Four years ago, Islamic militants raided the Westgate mall killing at least 67 people. They tossed grenades over the balustrade from the pavement then stormed through the front entrance and up the car parking ramp shooting as they went. Lucy Muturi worked at the Westgate management office when the terror was unleashed and she tells Nation.co.ke the story of how she survived and managed to pick up the pieces of her life after the devastating experience.
Where were you when trouble started?At what point did you realise it was gunshots going on?
I was seated at my desk because I worked in the Westgate management office. When we heard the second gunshot, we ran out (via the emergency door) to see if it was the generator, only to see a commotion at the gate. We later thought it was thugs being chased by plain clothes police. They shot at two cars and started coming up the ramp.
What did you do immediately you knew you were in danger?
Some of my colleagues and I ran back to the office and hid ourselves in the filing room.
What was it like hiding in that room?
It was crazy! We were more than 30 people in that small room: management staff, tenants, their employees and even shoppers. We panicked and closed the door with keys, people were calling relatives and friends. Others were also getting calls.
Luckily, the attackers never found us but we were being told first hand of what was happening outside of that room from the Control room.
How were you finally rescued…
The property manager was in communication with Recce Squad and Red Cross, and also in the room was a lady from a very influential political family. We had been told to prepare for the worst, gunshots and all. Luckily, Mr Abbas Gullet and Recce were able to get the access master card from one of the staff and they then opened the doors.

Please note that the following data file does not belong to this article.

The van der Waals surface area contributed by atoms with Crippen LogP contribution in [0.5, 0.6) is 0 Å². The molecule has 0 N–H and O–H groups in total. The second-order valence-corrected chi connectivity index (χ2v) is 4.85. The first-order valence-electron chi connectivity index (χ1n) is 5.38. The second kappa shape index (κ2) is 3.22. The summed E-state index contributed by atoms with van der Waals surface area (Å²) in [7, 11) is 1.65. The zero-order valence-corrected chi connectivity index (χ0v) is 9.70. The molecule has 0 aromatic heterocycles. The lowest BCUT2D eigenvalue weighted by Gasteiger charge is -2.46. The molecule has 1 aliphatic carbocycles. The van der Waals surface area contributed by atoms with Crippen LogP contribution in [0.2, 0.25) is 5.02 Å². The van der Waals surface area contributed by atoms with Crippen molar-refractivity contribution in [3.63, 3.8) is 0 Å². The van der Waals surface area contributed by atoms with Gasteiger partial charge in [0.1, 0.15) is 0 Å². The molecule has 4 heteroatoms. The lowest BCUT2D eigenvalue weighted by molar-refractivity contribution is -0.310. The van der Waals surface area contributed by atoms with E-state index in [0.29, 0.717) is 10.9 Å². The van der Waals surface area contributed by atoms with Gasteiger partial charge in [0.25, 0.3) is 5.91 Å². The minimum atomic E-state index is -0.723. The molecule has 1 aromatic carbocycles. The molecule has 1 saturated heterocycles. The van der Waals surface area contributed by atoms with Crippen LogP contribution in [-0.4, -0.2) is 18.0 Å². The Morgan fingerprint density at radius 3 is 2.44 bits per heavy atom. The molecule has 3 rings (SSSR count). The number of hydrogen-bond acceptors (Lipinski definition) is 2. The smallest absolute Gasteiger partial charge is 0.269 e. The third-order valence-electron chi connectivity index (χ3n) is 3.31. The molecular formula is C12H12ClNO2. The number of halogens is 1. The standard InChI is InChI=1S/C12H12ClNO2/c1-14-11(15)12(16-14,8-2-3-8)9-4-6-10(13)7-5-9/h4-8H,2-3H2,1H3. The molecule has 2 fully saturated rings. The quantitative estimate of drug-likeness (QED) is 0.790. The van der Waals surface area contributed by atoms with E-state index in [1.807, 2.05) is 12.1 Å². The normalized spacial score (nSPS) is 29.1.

What did you see as you were walking out?
We left using the main walkway. I was the first on the line. I saw pools of what seemed like blood, and on the ground floor I saw two bodies. I was still in panic mode, especially seeing all those people with guns. We didn’t actually get caught up in any shoot out with the terrorists. Recce Squad was everywhere, reassuring us that all was well, telling us to hasten our steps. We went up to second floor from first floor, I could see all the scatter and what seemed like dead bodies at the East FM Cook Out tents.
At what point were you completely out of danger, and what First Aid (in terms of calming you down and/or treating your injuries) were you given?
I fainted when I saw all that carnage. When I regained my senses, I found that I was in an Ambulance, and a colleague was shouting that I was pregnant. When we got to Aga Khan University Hospital, they said they were not taking people as they were full. Then the rescue team took me to MP Shah Hospital, and they too said they were full. I later managed to tell a nurse that I always attend my antenatal clinic at the hospital, I was later wheeled to the ANC. A certain Dr Butt came, checked up on me, and when all seemed fine, I was asked to rest for about an hour.
Talk to me about the trauma afterwards…
Yes, for months I had sleepless nights, fear of the unknown, headaches, nausea and even diarrhoea.
Did you get counselling and for how long? Did it help overcome your trauma (if any)?
They took us as an office for one-day retreat/counselling. I later attended private counselling and also my gynecologist was helping as well. Somehow, that helped me get over some of the trauma, but it was mostly self-assurance that everything was going to be okay and lots of prayer.
After what period would you say your life got some semblance of normalcy, where you could go back to doing your everyday things?
I still have that fear, but I went to work in another mall, one and a half months later.
What goes through your mind when the anniversary of the day comes around?
Thanksgiving. A replay of the day.
Have you ever been back to Westgate Mall?
Yes, I have been back so many times. I went for ‘Close up’ two weeks later, when it was still a mess. Although I moved on and I’m somehow at ease, I still remember that day, I still smell blood, think of the bodies I saw, I remember the small children… Too many thoughts.
Are there things you do nowadays or can’t do because of the experience of the attack?
I am always aware and careful of my surrounding. I hate power outages and bangs.